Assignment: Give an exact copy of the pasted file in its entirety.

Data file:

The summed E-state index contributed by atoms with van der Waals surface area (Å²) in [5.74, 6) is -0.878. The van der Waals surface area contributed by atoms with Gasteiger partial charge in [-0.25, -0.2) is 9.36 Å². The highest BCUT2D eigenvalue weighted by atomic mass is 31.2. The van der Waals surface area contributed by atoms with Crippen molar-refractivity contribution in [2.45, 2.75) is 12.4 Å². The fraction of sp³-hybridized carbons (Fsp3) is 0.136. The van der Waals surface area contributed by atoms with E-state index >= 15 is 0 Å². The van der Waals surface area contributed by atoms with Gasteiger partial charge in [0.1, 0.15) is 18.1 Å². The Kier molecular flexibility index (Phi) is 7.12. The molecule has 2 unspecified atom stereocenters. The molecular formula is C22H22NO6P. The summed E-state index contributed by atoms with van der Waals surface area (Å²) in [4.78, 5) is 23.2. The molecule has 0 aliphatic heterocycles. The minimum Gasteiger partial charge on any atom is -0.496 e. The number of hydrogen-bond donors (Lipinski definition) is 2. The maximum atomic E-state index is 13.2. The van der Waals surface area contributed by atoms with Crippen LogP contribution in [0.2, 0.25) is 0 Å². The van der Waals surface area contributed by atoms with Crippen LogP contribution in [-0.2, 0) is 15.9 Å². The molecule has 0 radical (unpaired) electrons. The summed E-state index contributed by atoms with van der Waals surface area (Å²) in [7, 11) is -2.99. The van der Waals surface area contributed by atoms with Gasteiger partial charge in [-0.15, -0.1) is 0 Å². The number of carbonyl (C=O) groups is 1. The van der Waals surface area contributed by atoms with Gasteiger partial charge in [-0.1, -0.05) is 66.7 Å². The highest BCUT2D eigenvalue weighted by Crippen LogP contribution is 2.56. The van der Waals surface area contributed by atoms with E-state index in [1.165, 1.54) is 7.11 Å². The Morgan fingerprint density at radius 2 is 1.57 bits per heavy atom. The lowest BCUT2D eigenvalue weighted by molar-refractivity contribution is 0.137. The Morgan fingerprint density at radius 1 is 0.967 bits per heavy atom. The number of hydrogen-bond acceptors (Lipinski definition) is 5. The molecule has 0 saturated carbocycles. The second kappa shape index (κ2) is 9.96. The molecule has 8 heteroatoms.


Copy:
The summed E-state index contributed by atoms with van der Waals surface area (Å²) in [5.74, 6) is -0.878. The van der Waals surface area contributed by atoms with Gasteiger partial charge in [-0.25, -0.2) is 9.36 Å². The highest BCUT2D eigenvalue weighted by atomic mass is 31.2. The van der Waals surface area contributed by atoms with Crippen molar-refractivity contribution in [2.45, 2.75) is 12.4 Å². The fraction of sp³-hybridized carbons (Fsp3) is 0.136. The van der Waals surface area contributed by atoms with E-state index >= 15 is 0 Å². The van der Waals surface area contributed by atoms with Gasteiger partial charge in [0.1, 0.15) is 18.1 Å². The Kier molecular flexibility index (Phi) is 7.12. The molecule has 2 unspecified atom stereocenters. The molecular formula is C22H22NO6P. The summed E-state index contributed by atoms with van der Waals surface area (Å²) in [4.78, 5) is 23.2. The molecule has 0 aliphatic heterocycles. The minimum Gasteiger partial charge on any atom is -0.496 e. The number of hydrogen-bond donors (Lipinski definition) is 2. The maximum atomic E-state index is 13.2. The van der Waals surface area contributed by atoms with Crippen LogP contribution in [0.2, 0.25) is 0 Å². The van der Waals surface area contributed by atoms with Crippen LogP contribution in [-0.2, 0) is 15.9 Å². The molecule has 0 radical (unpaired) electrons. The summed E-state index contributed by atoms with van der Waals surface area (Å²) in [7, 11) is -2.99. The van der Waals surface area contributed by atoms with Gasteiger partial charge in [-0.15, -0.1) is 0 Å². The number of carbonyl (C=O) groups is 1. The van der Waals surface area contributed by atoms with Gasteiger partial charge in [-0.1, -0.05) is 66.7 Å². The highest BCUT2D eigenvalue weighted by Crippen LogP contribution is 2.56. The van der Waals surface area contributed by atoms with E-state index in [1.165, 1.54) is 7.11 Å². The Morgan fingerprint density at radius 2 is 1.57 bits per heavy atom. The lowest BCUT2D eigenvalue weighted by molar-refractivity contribution is 0.137. The Morgan fingerprint density at radius 1 is 0.967 bits per heavy atom. The number of hydrogen-bond acceptors (Lipinski definition) is 5. The molecule has 0 saturated carbocycles. The second kappa shape index (κ2) is 9.96. The molecule has 8 heteroatoms.